Stents May Not Increase Patient Survival
Study: Tiny Tubes Don't Extend Life After Angioplasty Operation
Nov. 8, 2004 -- Stents cut a patient's risk of having a repeat balloon angioplasty to clear a clogged artery. But patients who get stents don't survive any longer than those who don't get them.
The finding comes from a study of patients who underwent balloon angioplasty between 1990 and 2002. It's the largest study of its kind, say Duke University's David Kandzari, MD, and colleagues. It may help doctors decide whether to treat patients with balloon angioplasty or with much more invasive heart bypass surgery.
Stents are tiny wire tubes that prop open an artery after balloon angioplasty is used to clear a clog.
Out of some 12,000 patient records from 1990-2002, Kandzari and colleagues found 644 pairs of closely matched balloon angioplasty patients. One member of each patient pair received a stent during the balloon angioplasty; the other -- treated before the 1994 advent of stents -- didn't.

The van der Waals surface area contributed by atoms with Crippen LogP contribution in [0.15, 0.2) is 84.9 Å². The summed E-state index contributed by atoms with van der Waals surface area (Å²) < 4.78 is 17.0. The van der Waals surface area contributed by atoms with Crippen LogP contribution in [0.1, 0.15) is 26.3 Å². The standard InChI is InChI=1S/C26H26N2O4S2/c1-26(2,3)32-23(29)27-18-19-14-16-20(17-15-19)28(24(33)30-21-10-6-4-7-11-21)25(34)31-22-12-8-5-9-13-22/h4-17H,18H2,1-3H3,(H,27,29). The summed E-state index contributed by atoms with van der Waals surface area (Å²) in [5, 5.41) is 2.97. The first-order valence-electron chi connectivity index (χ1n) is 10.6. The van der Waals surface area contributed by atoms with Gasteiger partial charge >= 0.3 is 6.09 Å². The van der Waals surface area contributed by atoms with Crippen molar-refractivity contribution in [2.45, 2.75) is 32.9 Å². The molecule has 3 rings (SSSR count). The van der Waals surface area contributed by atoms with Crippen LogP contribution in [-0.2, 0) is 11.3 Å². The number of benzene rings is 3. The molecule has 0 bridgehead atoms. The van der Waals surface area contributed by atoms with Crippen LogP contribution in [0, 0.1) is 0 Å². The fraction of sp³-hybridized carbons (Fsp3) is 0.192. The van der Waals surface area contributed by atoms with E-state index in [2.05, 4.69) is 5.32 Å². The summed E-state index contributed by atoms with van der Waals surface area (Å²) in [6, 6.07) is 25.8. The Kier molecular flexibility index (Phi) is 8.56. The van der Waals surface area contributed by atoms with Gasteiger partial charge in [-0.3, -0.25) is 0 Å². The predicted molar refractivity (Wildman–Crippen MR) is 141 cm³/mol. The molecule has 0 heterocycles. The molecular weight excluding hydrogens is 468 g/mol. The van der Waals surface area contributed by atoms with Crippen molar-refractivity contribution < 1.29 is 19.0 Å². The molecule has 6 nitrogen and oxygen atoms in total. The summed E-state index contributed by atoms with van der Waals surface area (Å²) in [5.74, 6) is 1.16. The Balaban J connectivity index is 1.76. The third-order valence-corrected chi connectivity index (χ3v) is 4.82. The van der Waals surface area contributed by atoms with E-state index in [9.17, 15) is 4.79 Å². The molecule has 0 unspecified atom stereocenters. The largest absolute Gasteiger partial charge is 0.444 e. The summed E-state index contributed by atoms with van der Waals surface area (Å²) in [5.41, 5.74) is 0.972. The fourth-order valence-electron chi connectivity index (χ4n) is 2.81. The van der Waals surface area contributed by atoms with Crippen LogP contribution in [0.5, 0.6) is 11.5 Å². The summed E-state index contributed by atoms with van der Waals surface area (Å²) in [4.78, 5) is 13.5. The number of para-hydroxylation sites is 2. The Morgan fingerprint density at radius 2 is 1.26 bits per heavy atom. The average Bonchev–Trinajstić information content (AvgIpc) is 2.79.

What happened? Patients who got stents had fewer repeat angioplasties. But after seven years of follow-up, those who got stents didn't survive any longer than those who did not get them.
"While stenting was associated with significant reduction in the need for [repeat procedures], it made absolutely no difference in long-term mortality," Kandzari tells WebMD. "In both groups there was about 20% mortality over seven years. This reminds us that stents, as used in the real world, are not associated with a survival advantage."
Kandzari presented the findings at this week's meeting of the American Heart Association in New Orleans.